Spinal cord repair from endogenous stem cells in the spinal niche


In mammals including humans, loss of function after spinal cord injury is permanent and injury repair is limited, characterised by reactive gliosis, fibrosis and scarring, despite the presence of spinal progenitor cells in a niche at the central canal. In contrast, these very similar niche cells in adult zebrafish spinal cord produce neurons after injury, and full locomotor function returns within 4-6 weeks after injury. Objectives: We hypothesize that small differences in the environment of zebrafish and mammalian spinal stem/progenitor cells determine regenerative success or failure. WP 1: We will promote spinal cord recovery by identifying and applying novel factors activating the neural niche to produce new neurons and promote myelination and by stimulating 5HT innervation (JPH, CGB, MMR, US) WP 2: We will control the fate of stem cells in vivo and ex vivo (MK, JPH, CGB, MMR) WP 3: We will develop tools to monitor the restorative events at the lesion site, to interfere with pathways hindering successful recovery and derive stem cell lines from the human central canal niche (SM, MK, JPH) Translatability is a cornerstone of this project. It will generate significant knowledge on the mechanisms of endogenous spinal cord repair, functionally tested in an in vivo spinal cord model, with direct human validation (through expression and in vitro studies of human material/cells). Furthermore, valuable tools will be created which will drive innovation and therapy development.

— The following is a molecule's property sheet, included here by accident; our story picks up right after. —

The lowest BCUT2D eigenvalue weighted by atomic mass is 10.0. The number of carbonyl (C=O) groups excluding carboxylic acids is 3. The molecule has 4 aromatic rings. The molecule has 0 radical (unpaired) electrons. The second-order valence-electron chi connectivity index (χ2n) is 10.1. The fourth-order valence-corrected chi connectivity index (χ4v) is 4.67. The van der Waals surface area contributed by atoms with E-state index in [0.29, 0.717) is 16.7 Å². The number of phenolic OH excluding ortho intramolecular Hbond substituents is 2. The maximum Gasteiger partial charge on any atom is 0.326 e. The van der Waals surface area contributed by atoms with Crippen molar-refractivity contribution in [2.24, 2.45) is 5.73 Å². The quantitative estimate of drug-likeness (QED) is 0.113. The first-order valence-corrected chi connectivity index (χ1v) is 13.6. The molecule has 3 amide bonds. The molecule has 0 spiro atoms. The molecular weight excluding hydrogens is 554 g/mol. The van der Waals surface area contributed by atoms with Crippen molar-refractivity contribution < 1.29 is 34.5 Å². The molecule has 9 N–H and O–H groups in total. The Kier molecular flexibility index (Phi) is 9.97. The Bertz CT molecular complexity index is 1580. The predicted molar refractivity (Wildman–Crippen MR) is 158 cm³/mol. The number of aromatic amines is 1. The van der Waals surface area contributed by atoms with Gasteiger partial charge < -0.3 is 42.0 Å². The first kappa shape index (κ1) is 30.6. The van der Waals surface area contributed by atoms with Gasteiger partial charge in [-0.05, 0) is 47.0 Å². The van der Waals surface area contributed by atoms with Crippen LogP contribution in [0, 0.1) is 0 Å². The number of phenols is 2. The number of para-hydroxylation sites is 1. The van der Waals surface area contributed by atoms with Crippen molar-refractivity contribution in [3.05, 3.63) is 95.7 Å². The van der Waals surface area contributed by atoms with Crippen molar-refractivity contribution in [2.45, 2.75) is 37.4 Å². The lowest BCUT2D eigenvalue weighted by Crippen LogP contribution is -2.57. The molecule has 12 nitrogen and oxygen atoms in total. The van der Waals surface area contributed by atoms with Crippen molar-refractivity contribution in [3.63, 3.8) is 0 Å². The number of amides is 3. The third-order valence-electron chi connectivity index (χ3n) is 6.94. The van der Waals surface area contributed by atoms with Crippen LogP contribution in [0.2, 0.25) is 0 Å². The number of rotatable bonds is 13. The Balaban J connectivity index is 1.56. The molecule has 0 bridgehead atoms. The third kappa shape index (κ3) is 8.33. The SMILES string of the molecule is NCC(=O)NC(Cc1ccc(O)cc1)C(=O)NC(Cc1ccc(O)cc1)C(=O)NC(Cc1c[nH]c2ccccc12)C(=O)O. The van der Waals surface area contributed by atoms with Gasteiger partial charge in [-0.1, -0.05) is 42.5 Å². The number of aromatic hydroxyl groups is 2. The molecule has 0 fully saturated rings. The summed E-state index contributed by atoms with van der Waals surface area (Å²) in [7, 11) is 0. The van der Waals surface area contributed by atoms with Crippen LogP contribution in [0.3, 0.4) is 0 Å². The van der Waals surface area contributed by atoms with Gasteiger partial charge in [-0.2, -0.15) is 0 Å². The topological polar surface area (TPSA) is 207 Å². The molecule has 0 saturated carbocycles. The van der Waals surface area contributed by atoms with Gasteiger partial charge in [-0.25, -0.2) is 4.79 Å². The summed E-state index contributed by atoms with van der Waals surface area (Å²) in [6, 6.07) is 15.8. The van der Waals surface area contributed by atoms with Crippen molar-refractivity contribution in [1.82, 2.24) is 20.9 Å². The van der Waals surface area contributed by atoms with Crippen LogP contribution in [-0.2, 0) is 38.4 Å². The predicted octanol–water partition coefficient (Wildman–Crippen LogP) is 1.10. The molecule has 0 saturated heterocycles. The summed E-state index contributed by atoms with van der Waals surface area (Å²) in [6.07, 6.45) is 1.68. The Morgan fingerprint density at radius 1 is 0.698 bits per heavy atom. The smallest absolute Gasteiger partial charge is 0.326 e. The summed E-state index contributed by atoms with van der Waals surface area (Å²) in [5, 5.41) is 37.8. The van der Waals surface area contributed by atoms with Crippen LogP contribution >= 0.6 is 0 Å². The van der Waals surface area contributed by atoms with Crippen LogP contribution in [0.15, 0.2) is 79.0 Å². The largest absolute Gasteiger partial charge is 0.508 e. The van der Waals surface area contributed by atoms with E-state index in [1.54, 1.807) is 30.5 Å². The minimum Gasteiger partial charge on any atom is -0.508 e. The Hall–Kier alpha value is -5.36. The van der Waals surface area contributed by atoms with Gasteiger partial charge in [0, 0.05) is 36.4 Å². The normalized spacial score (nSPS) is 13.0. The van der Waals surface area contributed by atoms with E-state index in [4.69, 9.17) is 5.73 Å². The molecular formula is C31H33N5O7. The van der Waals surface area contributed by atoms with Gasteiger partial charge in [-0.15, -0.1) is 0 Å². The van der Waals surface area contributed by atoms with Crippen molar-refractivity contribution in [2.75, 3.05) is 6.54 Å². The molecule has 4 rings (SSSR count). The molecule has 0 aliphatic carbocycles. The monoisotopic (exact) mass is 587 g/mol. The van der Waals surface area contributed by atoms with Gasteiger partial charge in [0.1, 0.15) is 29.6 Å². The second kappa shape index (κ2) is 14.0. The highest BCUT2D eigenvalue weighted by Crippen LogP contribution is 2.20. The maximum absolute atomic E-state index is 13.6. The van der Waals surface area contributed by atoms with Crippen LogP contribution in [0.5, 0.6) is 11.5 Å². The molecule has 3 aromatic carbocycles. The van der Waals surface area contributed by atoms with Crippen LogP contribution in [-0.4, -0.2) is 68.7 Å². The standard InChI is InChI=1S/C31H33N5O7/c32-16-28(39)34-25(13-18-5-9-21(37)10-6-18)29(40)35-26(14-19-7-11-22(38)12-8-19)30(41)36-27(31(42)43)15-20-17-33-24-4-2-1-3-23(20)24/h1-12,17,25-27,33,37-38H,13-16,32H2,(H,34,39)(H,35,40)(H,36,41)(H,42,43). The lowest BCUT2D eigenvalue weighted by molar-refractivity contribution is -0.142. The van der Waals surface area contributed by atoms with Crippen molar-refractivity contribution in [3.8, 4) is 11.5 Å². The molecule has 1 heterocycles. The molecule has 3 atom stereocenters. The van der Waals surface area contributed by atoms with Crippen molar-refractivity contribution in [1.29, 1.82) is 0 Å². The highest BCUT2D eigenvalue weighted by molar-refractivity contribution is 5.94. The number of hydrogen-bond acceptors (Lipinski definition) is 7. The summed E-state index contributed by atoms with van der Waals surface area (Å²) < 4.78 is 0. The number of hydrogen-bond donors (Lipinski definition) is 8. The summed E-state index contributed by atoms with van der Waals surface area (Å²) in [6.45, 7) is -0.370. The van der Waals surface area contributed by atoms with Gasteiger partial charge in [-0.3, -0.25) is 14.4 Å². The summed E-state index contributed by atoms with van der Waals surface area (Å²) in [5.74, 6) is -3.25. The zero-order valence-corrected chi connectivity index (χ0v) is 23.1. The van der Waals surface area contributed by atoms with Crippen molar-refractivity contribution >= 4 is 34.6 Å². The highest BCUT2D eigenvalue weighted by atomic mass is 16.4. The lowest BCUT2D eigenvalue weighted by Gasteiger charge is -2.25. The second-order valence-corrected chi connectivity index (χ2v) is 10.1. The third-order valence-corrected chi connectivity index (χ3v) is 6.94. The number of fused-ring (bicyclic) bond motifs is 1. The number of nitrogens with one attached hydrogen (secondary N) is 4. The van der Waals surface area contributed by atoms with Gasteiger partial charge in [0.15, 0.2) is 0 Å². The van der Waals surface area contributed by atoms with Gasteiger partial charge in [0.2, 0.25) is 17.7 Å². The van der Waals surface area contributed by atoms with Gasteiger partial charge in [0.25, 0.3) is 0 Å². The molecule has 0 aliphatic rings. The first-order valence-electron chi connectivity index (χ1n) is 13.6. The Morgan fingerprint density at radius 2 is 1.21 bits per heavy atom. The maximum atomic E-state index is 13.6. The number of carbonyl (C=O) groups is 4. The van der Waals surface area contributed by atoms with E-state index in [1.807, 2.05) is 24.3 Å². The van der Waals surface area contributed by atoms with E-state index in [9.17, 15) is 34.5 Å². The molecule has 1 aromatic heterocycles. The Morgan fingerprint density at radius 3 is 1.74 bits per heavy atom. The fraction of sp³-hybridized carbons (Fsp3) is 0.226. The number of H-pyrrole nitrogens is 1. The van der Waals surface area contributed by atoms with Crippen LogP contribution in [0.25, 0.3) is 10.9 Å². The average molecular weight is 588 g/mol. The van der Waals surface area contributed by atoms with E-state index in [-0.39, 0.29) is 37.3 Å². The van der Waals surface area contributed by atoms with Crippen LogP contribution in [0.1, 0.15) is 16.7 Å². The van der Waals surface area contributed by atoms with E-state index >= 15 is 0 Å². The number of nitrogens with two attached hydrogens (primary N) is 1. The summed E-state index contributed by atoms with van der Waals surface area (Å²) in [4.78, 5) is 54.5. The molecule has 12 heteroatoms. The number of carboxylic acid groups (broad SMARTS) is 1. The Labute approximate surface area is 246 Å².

Imaging techniques, Stem cells and neural differentiation/cell therapy, Stem Cells, Behavioural methodologies, human, Microglia, endogenous repair, spinal cord injury

Call topic

External Insults

Proposed runtime

2017 - 2021

Project team

Catherina G. Becker (Coordinator)
United Kingdom (MRC)
Jean-Philippe Hugnot
France (ANR)
Michell M. Reimer
Germany (BMBF)
Matthias Kirsch
Germany (BMBF)
Serge Muyldermans
Belgium (FWO)
Urszula Slawinska
Poland (NCBR)